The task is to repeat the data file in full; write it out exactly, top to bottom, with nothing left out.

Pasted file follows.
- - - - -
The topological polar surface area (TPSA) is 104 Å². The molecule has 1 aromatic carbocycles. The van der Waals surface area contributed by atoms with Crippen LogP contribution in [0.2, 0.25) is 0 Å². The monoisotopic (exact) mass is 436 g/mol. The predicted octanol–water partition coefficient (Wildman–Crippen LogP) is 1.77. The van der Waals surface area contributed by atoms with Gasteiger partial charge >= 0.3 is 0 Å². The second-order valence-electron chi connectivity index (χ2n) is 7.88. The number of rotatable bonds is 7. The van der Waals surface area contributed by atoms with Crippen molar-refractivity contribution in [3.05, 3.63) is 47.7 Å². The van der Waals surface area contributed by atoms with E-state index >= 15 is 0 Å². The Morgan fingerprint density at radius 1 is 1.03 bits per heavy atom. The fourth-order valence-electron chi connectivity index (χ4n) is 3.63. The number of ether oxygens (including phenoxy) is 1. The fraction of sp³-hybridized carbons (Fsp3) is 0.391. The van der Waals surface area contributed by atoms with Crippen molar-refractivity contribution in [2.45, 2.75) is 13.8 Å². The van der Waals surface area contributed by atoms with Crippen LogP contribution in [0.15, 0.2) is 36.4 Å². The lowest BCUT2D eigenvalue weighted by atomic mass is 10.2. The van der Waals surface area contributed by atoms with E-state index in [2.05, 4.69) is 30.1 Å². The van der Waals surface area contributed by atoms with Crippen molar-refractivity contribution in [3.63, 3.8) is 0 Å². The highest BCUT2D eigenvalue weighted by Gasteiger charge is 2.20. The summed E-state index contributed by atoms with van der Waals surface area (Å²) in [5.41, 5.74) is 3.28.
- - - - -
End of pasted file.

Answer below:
The topological polar surface area (TPSA) is 104 Å². The molecule has 1 aromatic carbocycles. The van der Waals surface area contributed by atoms with Crippen LogP contribution in [0.2, 0.25) is 0 Å². The monoisotopic (exact) mass is 436 g/mol. The predicted octanol–water partition coefficient (Wildman–Crippen LogP) is 1.77. The van der Waals surface area contributed by atoms with Gasteiger partial charge >= 0.3 is 0 Å². The second-order valence-electron chi connectivity index (χ2n) is 7.88. The number of rotatable bonds is 7. The van der Waals surface area contributed by atoms with Crippen molar-refractivity contribution in [3.05, 3.63) is 47.7 Å². The van der Waals surface area contributed by atoms with E-state index >= 15 is 0 Å². The Morgan fingerprint density at radius 1 is 1.03 bits per heavy atom. The fourth-order valence-electron chi connectivity index (χ4n) is 3.63. The number of ether oxygens (including phenoxy) is 1. The fraction of sp³-hybridized carbons (Fsp3) is 0.391. The van der Waals surface area contributed by atoms with Crippen molar-refractivity contribution in [2.45, 2.75) is 13.8 Å². The van der Waals surface area contributed by atoms with Crippen LogP contribution in [0.15, 0.2) is 36.4 Å². The lowest BCUT2D eigenvalue weighted by atomic mass is 10.2. The van der Waals surface area contributed by atoms with E-state index in [2.05, 4.69) is 30.1 Å². The van der Waals surface area contributed by atoms with Crippen molar-refractivity contribution in [3.63, 3.8) is 0 Å². The highest BCUT2D eigenvalue weighted by Gasteiger charge is 2.20. The summed E-state index contributed by atoms with van der Waals surface area (Å²) in [5.41, 5.74) is 3.28.